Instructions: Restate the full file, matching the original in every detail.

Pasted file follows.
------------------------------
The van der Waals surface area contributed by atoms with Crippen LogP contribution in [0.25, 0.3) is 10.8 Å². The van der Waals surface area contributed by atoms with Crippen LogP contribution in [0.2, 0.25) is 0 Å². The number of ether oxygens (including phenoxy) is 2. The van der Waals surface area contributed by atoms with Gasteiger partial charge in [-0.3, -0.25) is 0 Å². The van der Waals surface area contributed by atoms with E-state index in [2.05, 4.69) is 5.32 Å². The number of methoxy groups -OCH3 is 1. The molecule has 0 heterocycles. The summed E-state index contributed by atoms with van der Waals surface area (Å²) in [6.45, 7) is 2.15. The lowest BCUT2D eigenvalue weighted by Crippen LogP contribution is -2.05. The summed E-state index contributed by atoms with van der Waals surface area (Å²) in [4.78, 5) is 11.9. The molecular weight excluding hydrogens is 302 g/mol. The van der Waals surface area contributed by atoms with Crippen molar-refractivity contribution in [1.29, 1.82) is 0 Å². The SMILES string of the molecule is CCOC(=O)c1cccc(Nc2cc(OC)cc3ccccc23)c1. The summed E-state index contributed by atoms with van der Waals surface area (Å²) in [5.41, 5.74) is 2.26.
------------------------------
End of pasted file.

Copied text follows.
The van der Waals surface area contributed by atoms with Crippen LogP contribution in [0.25, 0.3) is 10.8 Å². The van der Waals surface area contributed by atoms with Crippen LogP contribution in [0.2, 0.25) is 0 Å². The number of ether oxygens (including phenoxy) is 2. The van der Waals surface area contributed by atoms with Gasteiger partial charge in [-0.3, -0.25) is 0 Å². The van der Waals surface area contributed by atoms with E-state index in [2.05, 4.69) is 5.32 Å². The number of methoxy groups -OCH3 is 1. The molecule has 0 heterocycles. The summed E-state index contributed by atoms with van der Waals surface area (Å²) in [6.45, 7) is 2.15. The lowest BCUT2D eigenvalue weighted by Crippen LogP contribution is -2.05. The summed E-state index contributed by atoms with van der Waals surface area (Å²) in [4.78, 5) is 11.9. The molecular weight excluding hydrogens is 302 g/mol. The van der Waals surface area contributed by atoms with Crippen molar-refractivity contribution in [1.29, 1.82) is 0 Å². The SMILES string of the molecule is CCOC(=O)c1cccc(Nc2cc(OC)cc3ccccc23)c1. The summed E-state index contributed by atoms with van der Waals surface area (Å²) in [5.41, 5.74) is 2.26.